QC court junks plea of 5 cops dismissed by Ombudsman
MANILA, Philippines—A Quezon City court threw out an injunction plea of five policemen who were ordered dismissed by the Office of the Ombudsman for the wrongful arrest of a man accused of being a terrorist.
Citing lack of jurisdiction, Judge Charito B. Gonzales of Regional Trial Court Branch 80 dismissed the petition for temporary restraining order and injunction lodged by Superintendent Roger James Brillantes et al.
Brillantes, filed the civil complaint with Police Officer 3 Noel Fabia and Police Officer 3 Peter Paul Pablico, Police Officer 2 Reynaldo Yap and Police Officer 1 Dante Yang.
Ombudsman Conchita Carpio-Morales and Philippine National Police chief Director General Nicanor Bartolome were named respondents in the injunction case.
The Office of the Ombudsman in January ordered the policemen’s dismissal from the service over the wrongful arrest of Allan Almoite in 2003 on suspicion of being a terrorist. He was later released.
They cited a pending motion for reconsideration on the January 20 order which sided with Almoite, who lodged a case for oppression, grave misconduct and conduct unbecoming of a police office.
The Ombudsman said it found sufficient evidence to hold respondents liable for grave misconduct.
The policemen asked for a stay of the order, saying they have a pending motion for reconsideration before the Ombudsman and that they are law-abiding police officers in danger of suffering irreparable injuries and damages.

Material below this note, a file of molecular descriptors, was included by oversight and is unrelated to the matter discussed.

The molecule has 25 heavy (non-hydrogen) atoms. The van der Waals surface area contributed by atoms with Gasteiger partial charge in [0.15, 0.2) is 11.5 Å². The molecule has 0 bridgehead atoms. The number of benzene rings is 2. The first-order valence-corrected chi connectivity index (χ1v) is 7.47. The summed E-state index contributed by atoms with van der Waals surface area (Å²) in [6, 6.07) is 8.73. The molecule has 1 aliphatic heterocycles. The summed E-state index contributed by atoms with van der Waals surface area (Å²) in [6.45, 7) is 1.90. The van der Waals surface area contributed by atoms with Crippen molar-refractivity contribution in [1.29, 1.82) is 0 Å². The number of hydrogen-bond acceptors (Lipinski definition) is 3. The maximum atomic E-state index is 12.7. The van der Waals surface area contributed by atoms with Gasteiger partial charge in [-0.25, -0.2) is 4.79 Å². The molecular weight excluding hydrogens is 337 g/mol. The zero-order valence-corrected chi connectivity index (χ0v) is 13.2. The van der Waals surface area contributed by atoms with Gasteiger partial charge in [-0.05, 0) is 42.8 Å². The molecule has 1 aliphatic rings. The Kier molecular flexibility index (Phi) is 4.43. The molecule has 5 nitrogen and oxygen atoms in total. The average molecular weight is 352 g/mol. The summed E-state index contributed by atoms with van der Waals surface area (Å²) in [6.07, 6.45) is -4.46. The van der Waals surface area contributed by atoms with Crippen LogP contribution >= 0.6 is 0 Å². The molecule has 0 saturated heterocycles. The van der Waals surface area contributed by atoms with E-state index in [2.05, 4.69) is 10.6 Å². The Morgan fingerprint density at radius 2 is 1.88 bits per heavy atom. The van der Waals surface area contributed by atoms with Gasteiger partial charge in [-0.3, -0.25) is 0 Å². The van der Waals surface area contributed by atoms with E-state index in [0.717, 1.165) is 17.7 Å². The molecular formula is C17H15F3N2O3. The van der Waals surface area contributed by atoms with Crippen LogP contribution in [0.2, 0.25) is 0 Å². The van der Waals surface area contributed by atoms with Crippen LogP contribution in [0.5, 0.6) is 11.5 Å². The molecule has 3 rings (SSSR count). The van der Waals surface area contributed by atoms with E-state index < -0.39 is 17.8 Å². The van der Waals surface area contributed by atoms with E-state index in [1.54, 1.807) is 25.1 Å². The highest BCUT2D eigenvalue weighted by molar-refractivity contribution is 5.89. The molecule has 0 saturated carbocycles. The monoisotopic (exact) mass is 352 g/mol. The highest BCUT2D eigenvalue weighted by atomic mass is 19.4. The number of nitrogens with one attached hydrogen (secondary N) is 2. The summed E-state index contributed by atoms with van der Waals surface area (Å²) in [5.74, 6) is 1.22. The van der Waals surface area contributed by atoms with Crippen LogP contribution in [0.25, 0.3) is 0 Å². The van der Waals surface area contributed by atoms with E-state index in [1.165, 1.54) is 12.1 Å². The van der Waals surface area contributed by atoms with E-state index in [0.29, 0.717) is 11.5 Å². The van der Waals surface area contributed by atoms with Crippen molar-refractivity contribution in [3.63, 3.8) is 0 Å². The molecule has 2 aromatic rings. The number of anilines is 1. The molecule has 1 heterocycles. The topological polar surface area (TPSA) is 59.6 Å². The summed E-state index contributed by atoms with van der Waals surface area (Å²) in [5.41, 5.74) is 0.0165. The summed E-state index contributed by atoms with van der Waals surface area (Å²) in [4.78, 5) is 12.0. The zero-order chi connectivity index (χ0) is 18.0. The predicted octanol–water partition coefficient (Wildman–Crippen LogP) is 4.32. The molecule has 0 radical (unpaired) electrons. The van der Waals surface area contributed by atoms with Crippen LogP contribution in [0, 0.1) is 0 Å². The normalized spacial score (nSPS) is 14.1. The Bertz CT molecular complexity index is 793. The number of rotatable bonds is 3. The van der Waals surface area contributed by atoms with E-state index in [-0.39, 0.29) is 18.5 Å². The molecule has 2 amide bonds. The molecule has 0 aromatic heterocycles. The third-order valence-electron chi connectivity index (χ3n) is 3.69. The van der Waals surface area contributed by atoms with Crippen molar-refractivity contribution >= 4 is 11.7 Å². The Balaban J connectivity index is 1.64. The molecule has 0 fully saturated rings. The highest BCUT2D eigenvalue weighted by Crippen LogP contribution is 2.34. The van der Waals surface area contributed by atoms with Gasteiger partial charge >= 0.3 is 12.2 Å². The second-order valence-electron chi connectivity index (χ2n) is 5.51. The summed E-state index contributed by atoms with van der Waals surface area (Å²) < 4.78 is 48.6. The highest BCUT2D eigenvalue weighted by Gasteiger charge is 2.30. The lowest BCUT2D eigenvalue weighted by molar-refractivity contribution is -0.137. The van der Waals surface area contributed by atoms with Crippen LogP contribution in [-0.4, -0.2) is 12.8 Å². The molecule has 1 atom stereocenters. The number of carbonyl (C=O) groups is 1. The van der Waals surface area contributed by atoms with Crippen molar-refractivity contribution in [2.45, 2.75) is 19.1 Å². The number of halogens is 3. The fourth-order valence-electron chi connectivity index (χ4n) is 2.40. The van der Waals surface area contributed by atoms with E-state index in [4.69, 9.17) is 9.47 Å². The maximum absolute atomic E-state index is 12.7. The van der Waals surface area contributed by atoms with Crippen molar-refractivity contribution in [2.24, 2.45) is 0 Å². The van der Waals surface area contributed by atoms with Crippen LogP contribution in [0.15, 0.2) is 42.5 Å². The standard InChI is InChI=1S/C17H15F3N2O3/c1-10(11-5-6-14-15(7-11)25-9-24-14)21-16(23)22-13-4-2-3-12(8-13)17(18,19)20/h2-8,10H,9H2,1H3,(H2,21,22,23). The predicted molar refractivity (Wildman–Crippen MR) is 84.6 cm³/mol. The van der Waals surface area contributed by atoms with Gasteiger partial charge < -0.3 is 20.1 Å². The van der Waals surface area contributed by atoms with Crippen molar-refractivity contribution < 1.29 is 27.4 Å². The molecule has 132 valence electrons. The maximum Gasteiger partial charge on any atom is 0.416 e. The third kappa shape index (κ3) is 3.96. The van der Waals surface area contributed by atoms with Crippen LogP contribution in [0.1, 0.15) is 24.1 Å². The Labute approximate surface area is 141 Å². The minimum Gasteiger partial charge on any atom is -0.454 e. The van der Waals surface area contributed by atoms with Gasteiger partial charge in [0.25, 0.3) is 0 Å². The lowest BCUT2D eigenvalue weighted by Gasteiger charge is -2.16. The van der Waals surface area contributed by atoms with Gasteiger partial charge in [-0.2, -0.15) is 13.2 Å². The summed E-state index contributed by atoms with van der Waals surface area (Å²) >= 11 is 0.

In its order, the Quezon City court pointed out that appeals regarding orders of the Ombudsman should be lodged before the appellate court under the agency’s rules of procedure.
Citing section 7, Rule 3 of the Rules of Procedure, the court said decisions may be appealed in a petition for review before the Court of Appeals.
The same rule added that a pending appeal shall not stop the decision from being executed.
The court also cited three previous cases before the Supreme Court which ruled that the Ombudsman’s decision is immediately executory pending an appeal and may not be stayed by an injunction.
“It is the court’s position that jurisdictions over petitions for prohibition involving decisions of the Ombudsman likewise lies with the Court of Appeals,” Gonzales said.
The court added, citing the jurisprudence: “It bears emphasizing that in these cases, the parties who sought to stay the execution of the decision of the Ombudsman questioned the same before the Court of Appeals and not before the Regional Trial Court.”
Subscribe to INQUIRER PLUS to get access to The Philippine Daily Inquirer & other 70+ titles, share up to 5 gadgets, listen to the news, download as early as 4am & share articles on social media. Call 896 6000.